Arthur Rubinstein

That's one composer about whom I need not worry about for sometime. ;) That being said, I don't yet have the Op. 10 etudes.

Mozart

The Great Piano Concertos Vol. I
Brendel/ASMF/Marriner
(Damn you, Philips, for splitting a concerto!)

Taneyev (Sergei)
Complete String Quartets Vol. I
String Quartets 1 & 3
Carpe Diem Quartet
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Re: Your collection

Postby navneeth » Tue Dec 30, 2008 11:18 am

Bach
Well-Tempered Clavier, Books 1 and 2
Angela Hewitt

Beethoven
Piano Sonatas (Complete) - my first!
Friedrich Gulda
[Brilliant Classics]

Dvorak
100th Anniversary Edition - Symphonies
Details here
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Re: Your collection

Postby barfle » Sat Jan 03, 2009 11:55 pm

I just acquired a DVD-A of an old London Symphony recording of Tchaikovsky's Romeo & Juliet, Piano Concerto #1, and Symphony #5. Although I bought it on eBay, it was new. There are commercial details here.

Lush. Beautiful. Sublime. This format has to be one of the most remarkable inventions in sound recording. Seriously, if anyone there is serious about recorded music, this will make you spend your money and be happy about it.

I also picked up a couple of DTS SACDs. Santana's Abraxas and The Moody Blues' Days of Future Passed. They are both better than I've heard them in a long time, perhaps ever. And the Moody Blues disc has some pretty impressive orchestral pieces in it.

The tragedy, of course, is that these formats are dying. The market isn't serious about music quality - MP3 is the most popular format, and while it's usually quite listenable (I do it all the time), what it ain't is hi-fi. What it is is cheap.
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Re: Your collection

Postby jamiebk » Sun Jan 04, 2009 1:03 pm

barfle wrote:I just acquired a DVD-A of an old London Symphony recording of Tchaikovsky's Romeo & Juliet, Piano Concerto #1, and Symphony #5. Although I bought it on eBay, it was new. There are commercial details here.

Lush. Beautiful. Sublime. This format has to be one of the most remarkable inventions in sound recording. Seriously, if anyone there is serious about recorded music, this will make you spend your money and be happy about it.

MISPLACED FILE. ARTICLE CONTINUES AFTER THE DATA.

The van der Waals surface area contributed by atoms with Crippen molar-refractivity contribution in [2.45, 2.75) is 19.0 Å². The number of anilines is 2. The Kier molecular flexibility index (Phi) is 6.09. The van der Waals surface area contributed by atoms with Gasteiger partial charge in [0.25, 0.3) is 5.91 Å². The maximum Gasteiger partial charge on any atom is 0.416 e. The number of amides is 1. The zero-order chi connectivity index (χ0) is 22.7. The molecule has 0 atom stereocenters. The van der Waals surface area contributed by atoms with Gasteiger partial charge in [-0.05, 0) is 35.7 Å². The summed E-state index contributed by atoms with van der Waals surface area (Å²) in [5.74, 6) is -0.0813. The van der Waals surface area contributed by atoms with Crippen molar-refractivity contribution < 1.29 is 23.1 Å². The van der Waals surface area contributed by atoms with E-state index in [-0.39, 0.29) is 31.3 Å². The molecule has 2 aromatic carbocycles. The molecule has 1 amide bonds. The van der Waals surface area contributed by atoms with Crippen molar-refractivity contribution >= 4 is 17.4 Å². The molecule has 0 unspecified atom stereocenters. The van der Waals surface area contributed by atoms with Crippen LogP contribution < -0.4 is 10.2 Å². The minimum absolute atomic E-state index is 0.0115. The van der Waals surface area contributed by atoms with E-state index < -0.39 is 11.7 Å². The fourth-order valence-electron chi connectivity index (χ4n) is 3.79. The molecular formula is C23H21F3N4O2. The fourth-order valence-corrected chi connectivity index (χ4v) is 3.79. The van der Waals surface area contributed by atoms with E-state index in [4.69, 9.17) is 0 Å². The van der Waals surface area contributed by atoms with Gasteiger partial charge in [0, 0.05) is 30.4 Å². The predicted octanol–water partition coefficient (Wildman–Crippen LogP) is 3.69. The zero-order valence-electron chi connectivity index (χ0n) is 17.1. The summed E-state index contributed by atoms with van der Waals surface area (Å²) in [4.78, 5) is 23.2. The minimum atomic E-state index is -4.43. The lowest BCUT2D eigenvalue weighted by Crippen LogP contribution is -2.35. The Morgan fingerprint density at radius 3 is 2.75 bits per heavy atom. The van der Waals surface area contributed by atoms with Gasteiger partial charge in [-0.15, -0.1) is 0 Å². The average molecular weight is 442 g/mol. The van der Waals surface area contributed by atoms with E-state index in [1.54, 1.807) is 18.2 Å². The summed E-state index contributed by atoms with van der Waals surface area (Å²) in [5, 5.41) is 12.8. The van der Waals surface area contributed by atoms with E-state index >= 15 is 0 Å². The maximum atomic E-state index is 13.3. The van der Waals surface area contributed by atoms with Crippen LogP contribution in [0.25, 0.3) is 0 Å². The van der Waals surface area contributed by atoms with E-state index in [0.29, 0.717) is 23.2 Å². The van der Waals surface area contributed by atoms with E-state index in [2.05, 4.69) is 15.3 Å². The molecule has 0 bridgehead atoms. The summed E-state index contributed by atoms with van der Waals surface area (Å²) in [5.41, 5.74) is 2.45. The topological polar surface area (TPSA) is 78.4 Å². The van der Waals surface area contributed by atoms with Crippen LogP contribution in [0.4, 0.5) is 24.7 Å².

I also picked up a couple of DTS SACDs. Santana's Abraxas and The Moody Blues' Days of Future Passed. They are both better than I've heard them in a long time, perhaps ever. And the Moody Blues disc has some pretty impressive orchestral pieces in it.

The tragedy, of course, is that these formats are dying. The market isn't serious about music quality - MP3 is the most popular format, and while it's usually quite listenable (I do it all the time), what it ain't is hi-fi. What it is is cheap.


I really hate the mp3 compression...everything sounds flat and there is a greatly reduced dynamic range to almost all music. My CD's sound good and I must say that even when I load my downloaded CD's onto my Blackberry...they sound remarkably better than the music off of my iPod.

I am not familiar with DVD-A...what is that format all about?
Jamie

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Re: Your collection

Postby Shapley » Sun Jan 04, 2009 7:40 pm

The three CD box sets of Lord of the Rings: The complete music include an audio DVD. All of the music, which requires three or four CD's per set, is on the one DVD. I can't attest to the audio quality, because my television, while stereo, is not high-fidelity, though the music sounds very good.
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Re: Your collection

Postby barfle » Mon Jan 05, 2009 7:53 am

jamiebk wrote:I am not familiar with DVD-A...what is that format all about?

Basically, it's a DVD medium with minimal video, but very high definition audio. A DVD can hold about 8 times as many bits as a CD can, so there's room for a lot more music, including surround channels that you may have in a home theater system. The Tchaikovsky disc has both 2 channel and 5.1 channel reproduction modes.

Its advantages over SACD are that the selections are actually named, and you can see them on the TV screen without having to refer to the liner notes. My player has a "video off" selection so you can minimize any interference from the video section of the player while you're listening.

MP3s have their place, just like cassettes had theirs. I'm impressed that they sound as good as they do, just as I was with cassettes. But they're not high fidelity.